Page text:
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DHW circulator speed

28W28W Member Posts: 141
Sorry to beat this drum again . . . but I'm wondering about the circulator speed setting on my DHW. It is on a modcon system with primary/secondary piping and a low loss header. On the boiler side, the Grundfos circulator is set to speed "2". My question, is, what speed should the circulator for the DHW be set at?



If I understand the universal hydronics formula correctly, increasing the circulator speed will give the system a greater capacity to transport BTUs to the DHW in any given time period. . . but how fast is "fast enough"? I'm assuming that trying to get the return water cool enough for condensation is not a goal with the DHW, so therefore there's nothing wrong with setting the circulator to "3" and just letting it rip. On the other hand, if a slower setting will work just as well (with a greater delta T), why not use that setting?

Comments

  • Jean-David BeyerJean-David Beyer Member Posts: 2,618
    what speed should the circulator for the DHW be set

    I am just a homeowner. I have a mod-con and and indirect attached to it.

    The mod-con is a W-M Ultra 3 and the indirect is one of their tank-within-a-tank Plus Line indirects (Triangle Tube, I think).



    They assume I am supplying 190F water to the indirect, that it is connected across the supply and return of the boiler loop; i.e., before the closely-spaced Ts. Their instruction manual for the Indirect has a table (Table 3, page 29) that shows what circulator to use, depending on what size boiler and what size indirect. It even tells you the gpm and pipe size to use. So for mine, they recommend a Taco 007  and 1-inch pipe. This is determined by two factors:



    1.) They need enough flow to get the heat into the indirect fast enough to deliver what they think is a reasonably fast recovery rate.



    2.) When the indirect runs (priority load), they turn off the boiler circulator so as not to send heat into the secondary loop (system loop), and all the boiler heat must go somewhere fast enough to protect the boiler. I.e., the indirect circulator must be at least the size of the boiler loop circulator so there is enough flow through the boiler.



    I have the 80K BTU/hr size boiler and the Plus 40 (36 gallon) indirect. It turns out my hot water demand is low (only one of me in the house), so I use a supply temperature of 175F instead of 190F. I get a temperature drop of more than 10F but less than 20F under these conditions. So just before the aquastat is satisfied, the water going into the indirect is close to 175F and the return water is about 160F. At that point, I assume there is no condensing. However it takes several minutes (between 5 and 10) for the water temperature to get that high because the indirect is soaking it up almost as fast as the boiler is producing it, so some condensing takes place as it warms up. Sometimes, even in the summer, the condensate pump runs as the boiler warms up supplying the indirect.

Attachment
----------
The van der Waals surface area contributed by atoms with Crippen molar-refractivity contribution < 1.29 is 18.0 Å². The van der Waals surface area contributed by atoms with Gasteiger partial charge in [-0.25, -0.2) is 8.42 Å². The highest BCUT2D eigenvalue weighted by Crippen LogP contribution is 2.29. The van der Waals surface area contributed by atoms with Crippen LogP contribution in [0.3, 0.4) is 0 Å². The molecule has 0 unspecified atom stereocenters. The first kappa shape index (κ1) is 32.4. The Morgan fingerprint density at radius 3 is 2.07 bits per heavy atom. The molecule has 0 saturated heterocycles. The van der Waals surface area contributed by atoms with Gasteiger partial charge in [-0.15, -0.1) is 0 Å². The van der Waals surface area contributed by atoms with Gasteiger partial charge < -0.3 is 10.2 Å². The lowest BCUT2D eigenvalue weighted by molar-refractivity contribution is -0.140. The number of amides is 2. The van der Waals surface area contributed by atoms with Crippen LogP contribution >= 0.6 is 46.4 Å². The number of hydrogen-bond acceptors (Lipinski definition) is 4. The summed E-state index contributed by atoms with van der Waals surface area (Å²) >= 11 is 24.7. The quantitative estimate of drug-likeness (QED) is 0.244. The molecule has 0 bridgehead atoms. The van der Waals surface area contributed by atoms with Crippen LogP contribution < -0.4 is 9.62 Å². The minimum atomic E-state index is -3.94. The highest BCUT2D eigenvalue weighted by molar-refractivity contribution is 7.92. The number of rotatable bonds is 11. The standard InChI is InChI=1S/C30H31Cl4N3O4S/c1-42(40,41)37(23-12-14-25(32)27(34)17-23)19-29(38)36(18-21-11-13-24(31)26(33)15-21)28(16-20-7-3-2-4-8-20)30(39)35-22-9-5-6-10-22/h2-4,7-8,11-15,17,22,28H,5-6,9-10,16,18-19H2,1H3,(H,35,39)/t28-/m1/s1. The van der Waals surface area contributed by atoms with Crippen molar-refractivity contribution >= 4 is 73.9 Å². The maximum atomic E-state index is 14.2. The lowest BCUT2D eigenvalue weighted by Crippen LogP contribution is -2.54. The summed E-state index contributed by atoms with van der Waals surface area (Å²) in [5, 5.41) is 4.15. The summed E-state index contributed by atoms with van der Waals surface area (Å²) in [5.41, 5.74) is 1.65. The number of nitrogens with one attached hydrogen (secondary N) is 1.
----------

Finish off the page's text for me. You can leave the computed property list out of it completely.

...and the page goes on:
Right now I run the indirect at about 125F until the money tree blooms and I can get a mixing valve installed. Then I propose to run it at 140F to reduce the legionnaire's disease bacteria count.
  • 28W28W Member Posts: 141
    Thanks

    I'm a homeowner also, and still learning. My Viessmann Vitodens 100 puts out (I think) 176 degree water to the DHW, and, like your system, it gives priority to the DHW (i.e., shuts down radiator circulator when DHW is running.



    I've also noticed a small amount of condensing during the initial start up of the DHW.



    I think you should run the DHW at 140 now. Since there are no young children in your house, the risk of anybody getting scalded is pretty much zero. I run mine at 140 and it does not have a mixing valve on it. Everybody knows to run the water and adjust the temp before getting into the shower. Since boosting the DHW temp to 140, I've noticed that the dishwasher works much better.
  • Chris_110Chris_110 Member Posts: 3,056
    DHW Head and Flow Rate

    First what is the pipe size for the domestic? Gotta figure the DHW flow rate and the supply pipe size is critical to how many gpm's you can carry to the indirect. Then what is thenpressure drop across the indirect. Whose indirect did you use?
    "The bitter taste of a poor installation remains much longer than the sweet taste of the lowest price."
  • 28W28W Member Posts: 141
    It is 1" pipe

    1" pipe to the the indirect.  It is a Mega Stor MS40.  I don't know the pressure drop. . . .  Thanks.
  • Chris_110Chris_110 Member Posts: 3,056
    GPM/Head

    8gpm @ 4' of head. Go to the curve for the pump and select the proper speed based on the chart. MS-40 accounts for 3' of head and that minial pipe isn't much...
    "The bitter taste of a poor installation remains much longer than the sweet taste of the lowest price."
  • 28W28W Member Posts: 141
    edited September 2012
    Found the curves

    OK I did my homework . . . It looks like for the Grundfos 15-58, at 4' of head, setting 1 will deliver 6 GPM.  Setting 2 delivers about 11 GPM, and setting 3 delivers about 14.5 GPM. 

    So based on this, setting 2 appears to be the winner.  Thanks for the excellent guidance!  Much appreciated.  I am slowly beginning to understand this stuff.
  • Paul48Paul48 Member Posts: 4,492
    Mixing Valve

    Let me say this loudly.....INSTALL A THERMOSTATIC MIXING VALVE!!!!! I read a story about a woman that began to have a seizure, just as she turned on the shower.She survived but is horribly disfigured for life. It is a gamble, not worth taking. Bypass the mixing valve for the dishwasher.
  • 28W28W Member Posts: 141
    By the way . . .

    Now you've got me curious.  What BTUH and delta-T do you use when calculating GPM for a DHW?  I imagine there must be an industry standard value for BTUH, based on typical DHW demands.
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